While the weather didn't cooperate Saturday, the Wisconsin offense was able to get back on track against Kent State in a big way. Wisconsin took care of business against the Golden Flashes, in swift fashion behind the play of Heisman hopeful Jonathan Taylor and a stout defense, 48-0.
In this weekly installment, let’s rattle off three items that I think we learned about the Badgers after their game Saturday.
Senior linebackers are key
Coming off of disappointing seasons a year ago, linebackers Chris Orr and Zack Baun knew this year was their curtain call. To this point, the two seniors have been nothing short of phenomenal. In addition to being the leaders of the best scoring defense in the nation, the duo have accounted for 10 sacks between them, 13.5 tackles for loss and three forced fumbles.
Badgers OLB Zack Baun effectively ends the first half with a sack. He has three sacks in the first half today. What an unbelievable senior season he's putting together. Halftime: Wisconsin 28, Kent State 0.— Jesse Temple (@jessetemple) October 5, 2019
Orr and Baun have each had to overcome their share of injury issues over their careers, but finally healthy they are showing out in a big way this season. Without their contributions, there is no way that this defense would be where they are at statistically in the FBS.
Chris Orr earned B1G defensive player of the week honors after a strong game against Northwestern a week ago. He built on that momentum with a two sack performance against Kent State.
Baun has had a sack in four of Wisconsin’s five games thus far, including three against the Golden Flashes Saturday for a grand total of six sacks to date.
The emergence of the talented seniors is a testament to their work this off-season, but also to the type of program development Wisconsin is known for. While most fans knew both of the names coming into the season, most did not think Orr and Baun would be having this strong of an output this year.
Zack Baun doing Zack Baun things.— Dane Brugler (@dpbrugler) September 28, 2019
Burst off the edge to beat the left tackle, get held, and disrupt the QB, leading to the Wisconsin pick-six.
Why he's a #NFLDraftRiser
Under center is better
Last week against Northwestern the Wisconsin offense ran almost entirely out of the shotgun and pistol. In fact, Jack Coan was under center for only 12 total snaps, with three of them coming in kneel down situations at the end of the game. While Paul Chryst noted that this was strategically done for the game plan, it was an oddity for fans and a veer from what the Badgers offense traditionally looks like.
After being under center nine times all of last week, the #Badgers first drive had Jack Coan under center on eight plays.— Zach Heilprin (@ZachHeilprin) October 5, 2019
Jump forward to Saturday, and Wisconsin was back to the basics. Coan, and backup Graham Mertz, took the vast majority of their snaps under center against Kent State.
Albeit against inferior competition, the Wisconsin ground game was back to dominance, running for 354 yards on the ground, with five rushing touchdowns. Coan was also more crisp than a week ago, throwing for 134 yards through the air and a pair of touchdowns to Jonathan Taylor and Jake Ferguson.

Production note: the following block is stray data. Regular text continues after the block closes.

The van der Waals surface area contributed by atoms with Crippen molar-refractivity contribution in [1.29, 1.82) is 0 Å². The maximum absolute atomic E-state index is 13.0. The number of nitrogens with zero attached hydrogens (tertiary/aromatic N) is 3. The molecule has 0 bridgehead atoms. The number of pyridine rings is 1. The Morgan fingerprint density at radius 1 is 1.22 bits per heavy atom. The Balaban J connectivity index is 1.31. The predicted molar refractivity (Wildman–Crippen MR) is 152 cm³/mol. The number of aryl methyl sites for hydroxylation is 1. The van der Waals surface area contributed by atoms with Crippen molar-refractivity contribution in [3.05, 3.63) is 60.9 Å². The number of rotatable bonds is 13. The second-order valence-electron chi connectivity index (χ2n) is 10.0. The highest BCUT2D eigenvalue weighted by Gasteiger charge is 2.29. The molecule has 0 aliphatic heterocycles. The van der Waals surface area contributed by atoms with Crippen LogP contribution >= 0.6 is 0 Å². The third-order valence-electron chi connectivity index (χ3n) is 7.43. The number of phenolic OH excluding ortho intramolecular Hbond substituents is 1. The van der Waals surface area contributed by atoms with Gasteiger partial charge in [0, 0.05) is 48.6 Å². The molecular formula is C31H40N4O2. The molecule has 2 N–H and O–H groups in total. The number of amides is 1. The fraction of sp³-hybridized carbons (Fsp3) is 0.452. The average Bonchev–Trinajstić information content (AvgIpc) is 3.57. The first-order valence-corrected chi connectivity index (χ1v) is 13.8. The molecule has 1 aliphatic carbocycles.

R2, X, L1, L1, L2, L2, L2, SQUARE— Wisconsin Football (@BadgerFootball) October 5, 2019
Jonathan Taylor is a cheat code...
▪️ 19 carries
▪️ 186 yards
▪️ 4 rushing TDs
▪️ 1 receiving TD
(T-School Record 5 TDs)
There's still 12:21 left to play 3Q...#JT23 || #OnWisconsin pic.twitter.com/Q9FhMAfxOY
With a big test upcoming against Michigan State, the Wisconsin offense rebounded nicely, but it will be interesting to see if that is more indicative of offensive progress or the talent differential on display Saturday.
Fans: MACtion < B1G
While tune-up games like the contest against Kent State are a necessity to keep the FBS college football machine moving along, they provide little for fans.
Pair an underwhelming matchup with five consecutive home games, and terrible weather, and the results are a student section that was maybe half full. In the general seating there was a similar trend, with plenty of open spots throughout the stadium.
It’s lit!! Honestly, who would come to an 11AM game... against Kent St... in the cold... with no booze. As a student I wouldn’t come and you wouldn’t either. pic.twitter.com/2Vat8RiR5Z— Ben Brust (@BenBrust) October 5, 2019
The University of Wisconsin listed attendance at 74,559. That is a number that is slightly higher than the home opener against Central Michigan. While the metric of attendance can be debated, the number of open seats seen by observers in the stadium can’t be, and there was definitely open seating. The Central Michigan game did not have nearly as many open spots, nor did the other previous home games.
While I do not think this singular game is an issue, many fans might. With heavy rain in the forecast, the confines of home seem to be much more appealing than getting sick for the sake of watching Wisconsin dismantle a MAC team after back-to-back-to-back games at home for some fans.
As a season ticket holder, I was there, and wouldn’t miss it. But I understand the no-shows, and they are inevitable in situations like this.
With another marquee B1G game upcoming, fans should be back to their normal selves at Camp Randall next Saturday.